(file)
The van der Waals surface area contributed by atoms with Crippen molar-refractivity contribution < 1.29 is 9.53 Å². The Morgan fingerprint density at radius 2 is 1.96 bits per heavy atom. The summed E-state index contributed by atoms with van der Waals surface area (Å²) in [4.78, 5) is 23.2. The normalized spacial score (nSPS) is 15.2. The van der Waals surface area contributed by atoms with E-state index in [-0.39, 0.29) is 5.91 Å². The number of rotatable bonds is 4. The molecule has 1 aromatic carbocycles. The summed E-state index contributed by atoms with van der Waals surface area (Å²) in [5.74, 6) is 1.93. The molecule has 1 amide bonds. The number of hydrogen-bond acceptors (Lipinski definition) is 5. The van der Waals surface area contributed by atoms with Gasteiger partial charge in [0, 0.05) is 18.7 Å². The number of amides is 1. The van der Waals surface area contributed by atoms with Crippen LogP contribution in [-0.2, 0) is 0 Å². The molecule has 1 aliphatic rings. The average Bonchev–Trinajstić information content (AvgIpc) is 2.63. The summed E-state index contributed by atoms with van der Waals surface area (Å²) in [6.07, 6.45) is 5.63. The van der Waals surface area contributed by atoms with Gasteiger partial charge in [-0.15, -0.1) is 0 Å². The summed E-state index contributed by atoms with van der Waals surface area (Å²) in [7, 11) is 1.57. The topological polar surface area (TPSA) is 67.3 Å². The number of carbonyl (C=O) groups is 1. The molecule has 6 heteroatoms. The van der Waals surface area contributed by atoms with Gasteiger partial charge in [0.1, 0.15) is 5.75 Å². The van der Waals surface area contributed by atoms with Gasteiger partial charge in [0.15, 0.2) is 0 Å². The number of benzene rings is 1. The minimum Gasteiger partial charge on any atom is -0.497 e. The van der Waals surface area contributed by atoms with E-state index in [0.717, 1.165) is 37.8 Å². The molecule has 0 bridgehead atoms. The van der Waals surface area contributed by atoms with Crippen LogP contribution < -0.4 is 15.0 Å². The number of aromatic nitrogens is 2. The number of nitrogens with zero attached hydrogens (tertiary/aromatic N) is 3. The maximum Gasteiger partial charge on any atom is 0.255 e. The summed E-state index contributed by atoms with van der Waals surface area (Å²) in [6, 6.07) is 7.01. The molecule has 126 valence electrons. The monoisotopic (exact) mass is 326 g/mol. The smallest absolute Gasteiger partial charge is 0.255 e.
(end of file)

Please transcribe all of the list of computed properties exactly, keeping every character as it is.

The van der Waals surface area contributed by atoms with Crippen molar-refractivity contribution < 1.29 is 9.53 Å². The Morgan fingerprint density at radius 2 is 1.96 bits per heavy atom. The summed E-state index contributed by atoms with van der Waals surface area (Å²) in [4.78, 5) is 23.2. The normalized spacial score (nSPS) is 15.2. The van der Waals surface area contributed by atoms with E-state index in [-0.39, 0.29) is 5.91 Å². The number of rotatable bonds is 4. The molecule has 1 aromatic carbocycles. The summed E-state index contributed by atoms with van der Waals surface area (Å²) in [5.74, 6) is 1.93. The molecule has 1 amide bonds. The number of hydrogen-bond acceptors (Lipinski definition) is 5. The van der Waals surface area contributed by atoms with Gasteiger partial charge in [0, 0.05) is 18.7 Å². The number of amides is 1. The van der Waals surface area contributed by atoms with Crippen LogP contribution in [-0.2, 0) is 0 Å². The molecule has 1 aliphatic rings. The average Bonchev–Trinajstić information content (AvgIpc) is 2.63. The summed E-state index contributed by atoms with van der Waals surface area (Å²) in [6.07, 6.45) is 5.63. The van der Waals surface area contributed by atoms with Gasteiger partial charge in [-0.15, -0.1) is 0 Å². The summed E-state index contributed by atoms with van der Waals surface area (Å²) in [7, 11) is 1.57. The topological polar surface area (TPSA) is 67.3 Å². The number of carbonyl (C=O) groups is 1. The molecule has 6 heteroatoms. The van der Waals surface area contributed by atoms with Gasteiger partial charge in [0.1, 0.15) is 5.75 Å². The van der Waals surface area contributed by atoms with Gasteiger partial charge in [0.15, 0.2) is 0 Å². The number of benzene rings is 1. The minimum Gasteiger partial charge on any atom is -0.497 e. The van der Waals surface area contributed by atoms with E-state index in [0.717, 1.165) is 37.8 Å². The molecule has 0 bridgehead atoms. The van der Waals surface area contributed by atoms with Crippen LogP contribution < -0.4 is 15.0 Å². The number of aromatic nitrogens is 2. The number of nitrogens with zero attached hydrogens (tertiary/aromatic N) is 3. The maximum Gasteiger partial charge on any atom is 0.255 e. The summed E-state index contributed by atoms with van der Waals surface area (Å²) in [6, 6.07) is 7.01. The molecule has 126 valence electrons. The monoisotopic (exact) mass is 326 g/mol. The smallest absolute Gasteiger partial charge is 0.255 e.